Clues to the conundrum of low forbearance
admin | June 5, 2020
This document is intended for institutional investors and is not subject to all of the independence and disclosure standards applicable to debt research reports prepared for retail investors.
With US unemployment in the low teens for April and May, the Mortgage Bankers Association May 24 report of 8.46% forbearance across all US mortgages seems surprising. Borrowers can get forbearance without documenting hardship, see no impact on their credit rating and could get the forbearance deferred interest-free to the end of their loan. It seems every unemployed borrower and a good share of employed ones might ask for that deal. A number of things could explain the conundrum of low forbearance, but the most compelling is a combination of culture and government support, making forbearance sensitive to possible changes in that support in June and July.
A culture of staying current on debt, if possible
Much higher rates of forbearance would seem to make sense at current rates of unemployment. Forbearance would improve liquidity for unemployed borrowers and borrowers working at reduced wages, and they could take the forbearance and put it in the bank for repayment later.
In conversations with originators about borrower response to government and conventional forbearance programs shortly after they began, many pointed out that borrowers typically prefer to keep making payments if they can afford it. Borrowers would rather stay current than set aside cash and repay forbearance later, presumably worried they might spend some or all of the reserve. Most borrowers also have taken less than the initial 180 days of forbearance allowed by the CARES Act. And many borrowers that currently have forbearance still keep making payments, using forbearance as a backstop if they find themselves unemployed or otherwise unable to pay.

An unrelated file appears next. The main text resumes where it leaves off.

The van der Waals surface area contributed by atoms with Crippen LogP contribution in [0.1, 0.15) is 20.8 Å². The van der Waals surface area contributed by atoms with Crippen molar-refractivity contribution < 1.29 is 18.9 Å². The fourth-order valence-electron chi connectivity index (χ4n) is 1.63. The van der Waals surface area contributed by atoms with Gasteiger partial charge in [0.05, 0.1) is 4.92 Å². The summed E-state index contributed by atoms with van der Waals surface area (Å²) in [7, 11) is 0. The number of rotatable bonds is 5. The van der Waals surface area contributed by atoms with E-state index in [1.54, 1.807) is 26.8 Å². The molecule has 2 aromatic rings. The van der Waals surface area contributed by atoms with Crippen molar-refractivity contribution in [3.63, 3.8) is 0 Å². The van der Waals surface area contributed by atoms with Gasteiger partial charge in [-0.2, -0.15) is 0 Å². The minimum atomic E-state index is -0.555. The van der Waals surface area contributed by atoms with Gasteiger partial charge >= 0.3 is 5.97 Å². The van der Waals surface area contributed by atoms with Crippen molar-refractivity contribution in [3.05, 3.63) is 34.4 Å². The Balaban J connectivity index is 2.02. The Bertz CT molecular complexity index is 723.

A surge in public benefits
A surge in public benefits lately has made it easier for borrowers to afford payments. Personal income in April rose 10.5%, according to the latest figures from the Commerce Department, lifted by almost $3 trillion in government transfers. Most of the money came from $1,200 checks sent by the federal government to millions of households. The CARES Act has also added $600 a week to all state unemployment benefits through July 31. The Paycheck Protection Program or PPP has distributed $659 billion to small businesses to keep payrolls intact, although some employees may work at reduced wages.
Linking forbearance across residential, multifamily and loan balances
Beyond forbearance in residential loans, forbearance has been low in multifamily loans and in smaller residential loans. Forbearance in Fannie Mae’s multifamily loans has reached only 1.2% so far with Freddie Mac’s at 2.4%, despite the likelihood that rates of unemployment are higher among renters than homeowners. The average multifamily loan has a debt service coverage ratio of 1.3x, however, which may be cushioning the impact of tenants unable to make rent. Also interesting, average rates of delinquency, which proxy for forbearance in the agency mortgage market, rise with average loan balance.
Low rates of general forbearance and even lower rates among renters and borrowers with small mortgages could be explained by public benefits. Those benefits make it easier for all borrowers to afford payments, and even easier for renters and borrowers with smaller payments.
Testing the theory that public benefits lower forbearance
If public benefits make it easier for borrowers to afford mortgage payments and reduce forbearance uptake, one place to see that would be in the forbearance rates of small loans and large loans as unemployment rises. To get intuition for that, consider a simple thought experiment (Exhibit 1):
- Assume that in a very strong economy with little unemployment, both small loans and large loans have the same level of forbearance, say 0%.